So how can I check that Mam is moving about at her normal pace, without an internet connection? What I need is a kettle that will send me a text message every time she makes a cup of tea.
A solution at the bottom of a cup of tea
I keep reading about the failure of various telehealth projects, but maybe we just haven’t got a simple enough and cheap enough solution. One that works so well that individuals are willing to pay for it themselves, instead of expecting the NHS to fund it.
We don’t need a big system. The information governance parameters are set by my mother, so we don’t need a committee of Royal Medical Colleges. We want to use existing kit and infrastructure; after all, my Mam’s tea consumption doesn’t need a special, secure, password protected network.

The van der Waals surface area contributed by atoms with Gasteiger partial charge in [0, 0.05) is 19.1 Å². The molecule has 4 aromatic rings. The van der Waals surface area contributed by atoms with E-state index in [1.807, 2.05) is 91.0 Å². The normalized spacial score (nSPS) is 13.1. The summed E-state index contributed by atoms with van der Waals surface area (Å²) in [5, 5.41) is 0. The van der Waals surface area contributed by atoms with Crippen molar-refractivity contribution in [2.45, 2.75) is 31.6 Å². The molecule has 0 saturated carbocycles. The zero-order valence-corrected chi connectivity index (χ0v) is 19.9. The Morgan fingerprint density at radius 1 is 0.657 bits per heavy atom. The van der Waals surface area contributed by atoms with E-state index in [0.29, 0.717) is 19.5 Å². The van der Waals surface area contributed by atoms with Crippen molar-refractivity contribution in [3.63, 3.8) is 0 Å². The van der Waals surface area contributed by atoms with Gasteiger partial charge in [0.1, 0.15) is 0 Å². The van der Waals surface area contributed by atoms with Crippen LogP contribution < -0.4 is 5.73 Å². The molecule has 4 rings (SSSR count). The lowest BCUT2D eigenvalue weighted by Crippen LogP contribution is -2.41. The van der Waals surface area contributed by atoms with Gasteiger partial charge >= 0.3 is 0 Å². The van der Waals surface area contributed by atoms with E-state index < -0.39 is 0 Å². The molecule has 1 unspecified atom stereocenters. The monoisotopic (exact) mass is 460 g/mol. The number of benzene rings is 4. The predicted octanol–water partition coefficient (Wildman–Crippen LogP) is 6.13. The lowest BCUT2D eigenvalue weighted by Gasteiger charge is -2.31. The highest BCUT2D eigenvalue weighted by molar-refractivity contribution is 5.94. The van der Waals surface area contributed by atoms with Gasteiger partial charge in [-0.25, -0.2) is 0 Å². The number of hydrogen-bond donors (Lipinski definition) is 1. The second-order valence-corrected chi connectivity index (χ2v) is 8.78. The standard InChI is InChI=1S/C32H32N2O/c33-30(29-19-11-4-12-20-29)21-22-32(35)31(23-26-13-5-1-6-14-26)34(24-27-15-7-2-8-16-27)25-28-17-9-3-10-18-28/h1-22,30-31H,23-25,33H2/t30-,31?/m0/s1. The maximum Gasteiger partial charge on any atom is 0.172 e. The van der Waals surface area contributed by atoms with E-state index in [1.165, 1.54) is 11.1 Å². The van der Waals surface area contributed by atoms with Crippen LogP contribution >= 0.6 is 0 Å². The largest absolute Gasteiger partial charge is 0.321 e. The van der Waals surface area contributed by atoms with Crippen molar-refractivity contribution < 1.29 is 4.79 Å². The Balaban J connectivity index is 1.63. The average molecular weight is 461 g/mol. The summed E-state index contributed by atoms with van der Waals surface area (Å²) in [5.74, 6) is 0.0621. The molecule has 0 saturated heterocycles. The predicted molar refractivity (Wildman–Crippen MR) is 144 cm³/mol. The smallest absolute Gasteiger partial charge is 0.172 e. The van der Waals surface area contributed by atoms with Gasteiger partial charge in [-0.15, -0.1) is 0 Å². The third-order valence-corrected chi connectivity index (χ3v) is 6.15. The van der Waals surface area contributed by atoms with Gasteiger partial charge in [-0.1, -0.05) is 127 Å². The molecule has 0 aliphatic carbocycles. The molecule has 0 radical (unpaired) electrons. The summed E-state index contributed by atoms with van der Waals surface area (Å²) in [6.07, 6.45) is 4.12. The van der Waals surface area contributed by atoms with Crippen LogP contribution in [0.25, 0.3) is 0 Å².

There’s a saying among engineers that if you didn’t fix the problem with gaffer tape you didn’t use enough gaffer tape, so I’ve taped the spare iPhone to the kettle. Now, I just need an app that sends me a text when the kettle is poured. Over to you, HANDI.
Joe McDonald will be jointly chairing the second CCIO Leaders Network Annual Conference that runs alongside EHI Live 2013; at which there is a new HANDI Health Apps zone with a village featuring leading suppliers – and a workshop on how to build your own apps.
EHI Live 2013 is more than a meeting, more than an exhibition. For anyone involved in the use of information in healthcare it’s a golden opportunity to update knowledge, get answers to questions, meet the experts and think about the future. This year’s conference is free for all visitors to attend.